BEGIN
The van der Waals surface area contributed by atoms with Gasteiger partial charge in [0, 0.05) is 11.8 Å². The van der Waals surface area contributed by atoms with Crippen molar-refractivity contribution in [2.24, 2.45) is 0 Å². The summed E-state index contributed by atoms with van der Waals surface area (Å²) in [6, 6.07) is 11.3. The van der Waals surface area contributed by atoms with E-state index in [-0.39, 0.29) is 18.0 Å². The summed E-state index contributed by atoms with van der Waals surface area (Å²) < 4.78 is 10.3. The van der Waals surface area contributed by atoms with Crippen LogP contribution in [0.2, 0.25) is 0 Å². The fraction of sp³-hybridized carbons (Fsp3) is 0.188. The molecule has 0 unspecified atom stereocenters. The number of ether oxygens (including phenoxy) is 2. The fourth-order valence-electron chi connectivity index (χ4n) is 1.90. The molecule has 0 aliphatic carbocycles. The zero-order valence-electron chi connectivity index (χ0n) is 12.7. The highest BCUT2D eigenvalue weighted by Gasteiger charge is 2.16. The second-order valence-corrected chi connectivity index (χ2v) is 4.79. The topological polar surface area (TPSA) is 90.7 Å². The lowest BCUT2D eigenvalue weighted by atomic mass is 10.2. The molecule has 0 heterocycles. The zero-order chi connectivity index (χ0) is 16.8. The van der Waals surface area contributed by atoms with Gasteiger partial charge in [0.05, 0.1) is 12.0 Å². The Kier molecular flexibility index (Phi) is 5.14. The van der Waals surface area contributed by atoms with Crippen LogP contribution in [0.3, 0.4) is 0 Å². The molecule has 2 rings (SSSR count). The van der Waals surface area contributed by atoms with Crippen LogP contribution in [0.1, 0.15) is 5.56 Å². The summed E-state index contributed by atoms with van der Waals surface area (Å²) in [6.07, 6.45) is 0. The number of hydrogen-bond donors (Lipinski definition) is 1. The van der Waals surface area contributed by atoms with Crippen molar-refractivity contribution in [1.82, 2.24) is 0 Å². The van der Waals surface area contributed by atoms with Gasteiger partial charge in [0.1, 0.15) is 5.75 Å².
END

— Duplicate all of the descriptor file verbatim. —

The van der Waals surface area contributed by atoms with Gasteiger partial charge in [0, 0.05) is 11.8 Å². The van der Waals surface area contributed by atoms with Crippen molar-refractivity contribution in [2.24, 2.45) is 0 Å². The summed E-state index contributed by atoms with van der Waals surface area (Å²) in [6, 6.07) is 11.3. The van der Waals surface area contributed by atoms with E-state index in [-0.39, 0.29) is 18.0 Å². The summed E-state index contributed by atoms with van der Waals surface area (Å²) < 4.78 is 10.3. The van der Waals surface area contributed by atoms with Crippen LogP contribution in [0.2, 0.25) is 0 Å². The fraction of sp³-hybridized carbons (Fsp3) is 0.188. The molecule has 0 unspecified atom stereocenters. The number of ether oxygens (including phenoxy) is 2. The fourth-order valence-electron chi connectivity index (χ4n) is 1.90. The molecule has 0 aliphatic carbocycles. The zero-order valence-electron chi connectivity index (χ0n) is 12.7. The highest BCUT2D eigenvalue weighted by Gasteiger charge is 2.16. The second-order valence-corrected chi connectivity index (χ2v) is 4.79. The topological polar surface area (TPSA) is 90.7 Å². The lowest BCUT2D eigenvalue weighted by atomic mass is 10.2. The molecule has 0 heterocycles. The zero-order chi connectivity index (χ0) is 16.8. The van der Waals surface area contributed by atoms with Gasteiger partial charge in [0.05, 0.1) is 12.0 Å². The Kier molecular flexibility index (Phi) is 5.14. The van der Waals surface area contributed by atoms with Crippen LogP contribution in [0.3, 0.4) is 0 Å². The molecule has 2 rings (SSSR count). The van der Waals surface area contributed by atoms with Crippen LogP contribution in [0.1, 0.15) is 5.56 Å². The summed E-state index contributed by atoms with van der Waals surface area (Å²) in [6.07, 6.45) is 0. The number of hydrogen-bond donors (Lipinski definition) is 1. The van der Waals surface area contributed by atoms with Crippen molar-refractivity contribution in [1.82, 2.24) is 0 Å². The van der Waals surface area contributed by atoms with Gasteiger partial charge in [0.1, 0.15) is 5.75 Å².